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2004-


Biography

In what amounts to a monumental wake of despair, Germany's nautic doom pioneers Ahab have unleashed the third and final instalment of what they refer to as their "Nantucket Saga", The Divinity Of Oceans. The adventure that began with The Oath EP in 2005 and continued through The Call Of The Wretched Sea in 2007 has come to its logical and bitter end. Not that this is the end of Ahab, but rather the final necessary step before starting a new chapter. Inspired this time out by the books In The Heart Of The Sea by Nathaniel Philbrick and The Wreck Of The Whaleship Essex by Owen Chase - the latter of which inspired author Herman Melville's legendary work, Moby Dick - Ahab tells the tale of the Essex crew and the failed whale hunt which saw the ship end up at the bottom of the sea and doomed its crew to the horrors of cannibalism and an uncertain fate. Like the books, the songs on The Divinity Of Oceans capture the essence of a horrific turn of events while paying respect to the unwilling participants. Taking measure of the music, it's fair to say Ahab have done the work of Philbrick and Chase justice.

No question, Ahab offer up their own unique brand of doom metal. The typical Black Sabbath, Candlemass and Solitude Aeternus comparisons used when describing the genre do not apply on The Divinity Of Oceans - nor have they ever where Ahab is concerned - as the album sets a brooding juggernaut pace that makes a much stronger impact than one might expect. Each song is an epic unto itself, the music is bombastic in spite of what being doom metal is supposedly all about, and Droste's vocals have taken the band in a direction no one would have expected upon diving into The Call Of The Wretched Sea. Calling doom metal "unpredictable" is a stretch at the best of times, but the term certainly applies on The Divinity Of Oceans.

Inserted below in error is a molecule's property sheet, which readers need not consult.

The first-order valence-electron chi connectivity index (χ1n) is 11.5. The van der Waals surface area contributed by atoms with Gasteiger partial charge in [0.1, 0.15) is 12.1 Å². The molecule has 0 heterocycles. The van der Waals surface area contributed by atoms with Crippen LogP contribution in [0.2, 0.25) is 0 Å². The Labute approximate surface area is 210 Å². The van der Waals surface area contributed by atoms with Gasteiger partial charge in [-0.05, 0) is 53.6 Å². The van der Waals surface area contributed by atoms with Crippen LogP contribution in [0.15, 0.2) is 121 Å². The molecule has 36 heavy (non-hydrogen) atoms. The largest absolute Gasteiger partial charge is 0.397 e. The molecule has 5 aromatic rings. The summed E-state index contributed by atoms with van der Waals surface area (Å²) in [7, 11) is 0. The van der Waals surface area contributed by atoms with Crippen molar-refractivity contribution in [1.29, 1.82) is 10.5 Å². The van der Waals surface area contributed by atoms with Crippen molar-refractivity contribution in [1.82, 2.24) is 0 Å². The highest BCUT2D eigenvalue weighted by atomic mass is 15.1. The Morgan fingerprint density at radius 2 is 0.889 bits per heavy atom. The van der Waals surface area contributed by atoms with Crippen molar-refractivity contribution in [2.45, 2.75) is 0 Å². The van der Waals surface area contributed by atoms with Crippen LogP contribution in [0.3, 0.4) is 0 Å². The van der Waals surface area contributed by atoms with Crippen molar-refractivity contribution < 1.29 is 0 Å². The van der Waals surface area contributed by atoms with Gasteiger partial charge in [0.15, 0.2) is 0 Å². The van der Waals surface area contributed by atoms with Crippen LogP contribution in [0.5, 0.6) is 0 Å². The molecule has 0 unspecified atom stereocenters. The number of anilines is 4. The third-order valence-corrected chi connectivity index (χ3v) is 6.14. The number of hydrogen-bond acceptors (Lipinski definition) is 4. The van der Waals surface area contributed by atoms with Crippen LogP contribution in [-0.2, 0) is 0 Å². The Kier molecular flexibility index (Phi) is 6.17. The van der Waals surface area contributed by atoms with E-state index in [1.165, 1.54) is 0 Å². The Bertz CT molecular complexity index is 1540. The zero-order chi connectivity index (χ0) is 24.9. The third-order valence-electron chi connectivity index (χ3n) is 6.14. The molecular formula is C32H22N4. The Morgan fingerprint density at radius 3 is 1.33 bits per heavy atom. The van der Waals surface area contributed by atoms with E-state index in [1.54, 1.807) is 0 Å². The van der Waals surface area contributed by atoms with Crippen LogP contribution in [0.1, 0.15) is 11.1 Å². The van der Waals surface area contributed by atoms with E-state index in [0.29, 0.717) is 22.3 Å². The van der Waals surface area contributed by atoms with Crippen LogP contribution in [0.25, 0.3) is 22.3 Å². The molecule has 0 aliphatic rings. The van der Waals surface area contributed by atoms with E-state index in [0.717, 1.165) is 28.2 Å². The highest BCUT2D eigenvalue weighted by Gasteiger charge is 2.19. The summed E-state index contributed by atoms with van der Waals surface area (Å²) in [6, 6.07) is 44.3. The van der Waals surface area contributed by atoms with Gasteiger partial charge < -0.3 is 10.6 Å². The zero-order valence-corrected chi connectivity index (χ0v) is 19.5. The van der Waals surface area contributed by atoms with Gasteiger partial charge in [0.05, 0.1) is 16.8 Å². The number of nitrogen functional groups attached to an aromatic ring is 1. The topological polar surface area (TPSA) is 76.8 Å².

Formed in 2004 by vocalist/guitarist Daniel Droste and guitarist Christian Hector, Ahab's line-up on The Divinity Of Oceans is rounded out by Dead Eyed Sleeper members Cornelius Althammer (drums) and Stephan Wandernoth (bass), with Althammer pulling double duty as recording engineer and producer. In Hector's estimation it is "the best line-up we ever had in this band". Engineer Markus Stock (The Vision Bleak, Empyrium), whom Droste and Hector worked with previously on Midnattsol's 2008 album, Nordlys, was on board to mix and master the album at Klangschmiede Studio E, and the results are startling. Hector's initial descriptions of the songs for The Divinity Of Oceans as being akin to "Carcass in slo-mo" and "Morbid Angel going beyond the slowness of Blessed Are The Sick" are warranted, and his claims that the album might remind people of Devin Townsend gone doom metal hold water by the bucketful. Indeed, on an atmospheric level - particularly where Droste's clean vocals are concerned - The Divinity Of Oceans may even be seen as the dark and doom-ridden bookend to Townsend's epic Terria album from 2001. High praise, perhaps, but well earned.

That said, the greatest strength of Ahab's new album is its ability to appeal to metal fans unaccustomed to or simply uninterested in doom metal. The ultimate achievement for any artist, and one that bodes well for the future no matter how dark it gets.

Welcome to The Divinity Of Oceans, the soundtrack for lost souls.